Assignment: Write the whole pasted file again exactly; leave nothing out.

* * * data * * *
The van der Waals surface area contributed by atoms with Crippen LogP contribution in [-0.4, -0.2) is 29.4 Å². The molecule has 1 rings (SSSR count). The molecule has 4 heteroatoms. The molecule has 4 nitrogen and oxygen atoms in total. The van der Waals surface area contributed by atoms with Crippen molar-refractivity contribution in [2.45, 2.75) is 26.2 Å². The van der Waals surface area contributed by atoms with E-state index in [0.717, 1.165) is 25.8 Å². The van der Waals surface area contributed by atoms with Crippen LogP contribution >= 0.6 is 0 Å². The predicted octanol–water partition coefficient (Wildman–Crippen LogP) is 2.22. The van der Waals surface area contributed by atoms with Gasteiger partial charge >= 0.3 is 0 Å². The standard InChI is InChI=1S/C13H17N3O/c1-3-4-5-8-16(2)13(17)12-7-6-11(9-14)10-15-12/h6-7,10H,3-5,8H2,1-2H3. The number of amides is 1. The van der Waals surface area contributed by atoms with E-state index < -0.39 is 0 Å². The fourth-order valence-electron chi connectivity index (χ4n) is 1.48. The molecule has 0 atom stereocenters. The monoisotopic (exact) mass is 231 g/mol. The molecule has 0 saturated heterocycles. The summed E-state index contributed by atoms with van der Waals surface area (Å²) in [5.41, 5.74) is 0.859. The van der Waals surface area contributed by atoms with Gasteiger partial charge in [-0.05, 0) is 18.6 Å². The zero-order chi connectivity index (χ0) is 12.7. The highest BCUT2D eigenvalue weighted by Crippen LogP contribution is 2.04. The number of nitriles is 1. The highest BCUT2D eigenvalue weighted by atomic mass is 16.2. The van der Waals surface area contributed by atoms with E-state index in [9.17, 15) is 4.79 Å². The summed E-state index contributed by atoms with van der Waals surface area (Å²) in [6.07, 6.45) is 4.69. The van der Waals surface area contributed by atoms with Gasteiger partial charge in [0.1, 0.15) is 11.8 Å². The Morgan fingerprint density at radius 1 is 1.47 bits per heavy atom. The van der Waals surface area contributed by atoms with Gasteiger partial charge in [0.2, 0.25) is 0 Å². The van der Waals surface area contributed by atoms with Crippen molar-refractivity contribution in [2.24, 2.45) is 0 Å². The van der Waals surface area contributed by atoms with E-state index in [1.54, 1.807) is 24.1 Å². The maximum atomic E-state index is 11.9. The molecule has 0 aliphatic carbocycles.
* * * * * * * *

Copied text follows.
The van der Waals surface area contributed by atoms with Crippen LogP contribution in [-0.4, -0.2) is 29.4 Å². The molecule has 1 rings (SSSR count). The molecule has 4 heteroatoms. The molecule has 4 nitrogen and oxygen atoms in total. The van der Waals surface area contributed by atoms with Crippen molar-refractivity contribution in [2.45, 2.75) is 26.2 Å². The van der Waals surface area contributed by atoms with E-state index in [0.717, 1.165) is 25.8 Å². The van der Waals surface area contributed by atoms with Crippen LogP contribution >= 0.6 is 0 Å². The predicted octanol–water partition coefficient (Wildman–Crippen LogP) is 2.22. The van der Waals surface area contributed by atoms with Gasteiger partial charge >= 0.3 is 0 Å². The standard InChI is InChI=1S/C13H17N3O/c1-3-4-5-8-16(2)13(17)12-7-6-11(9-14)10-15-12/h6-7,10H,3-5,8H2,1-2H3. The number of amides is 1. The van der Waals surface area contributed by atoms with E-state index < -0.39 is 0 Å². The fourth-order valence-electron chi connectivity index (χ4n) is 1.48. The molecule has 0 atom stereocenters. The monoisotopic (exact) mass is 231 g/mol. The molecule has 0 saturated heterocycles. The summed E-state index contributed by atoms with van der Waals surface area (Å²) in [5.41, 5.74) is 0.859. The van der Waals surface area contributed by atoms with Gasteiger partial charge in [-0.05, 0) is 18.6 Å². The zero-order chi connectivity index (χ0) is 12.7. The highest BCUT2D eigenvalue weighted by Crippen LogP contribution is 2.04. The number of nitriles is 1. The highest BCUT2D eigenvalue weighted by atomic mass is 16.2. The van der Waals surface area contributed by atoms with E-state index in [9.17, 15) is 4.79 Å². The summed E-state index contributed by atoms with van der Waals surface area (Å²) in [6.07, 6.45) is 4.69. The van der Waals surface area contributed by atoms with Gasteiger partial charge in [0.1, 0.15) is 11.8 Å². The Morgan fingerprint density at radius 1 is 1.47 bits per heavy atom. The van der Waals surface area contributed by atoms with Gasteiger partial charge in [0.2, 0.25) is 0 Å². The van der Waals surface area contributed by atoms with Crippen molar-refractivity contribution in [2.24, 2.45) is 0 Å². The van der Waals surface area contributed by atoms with E-state index in [1.54, 1.807) is 24.1 Å². The maximum atomic E-state index is 11.9. The molecule has 0 aliphatic carbocycles.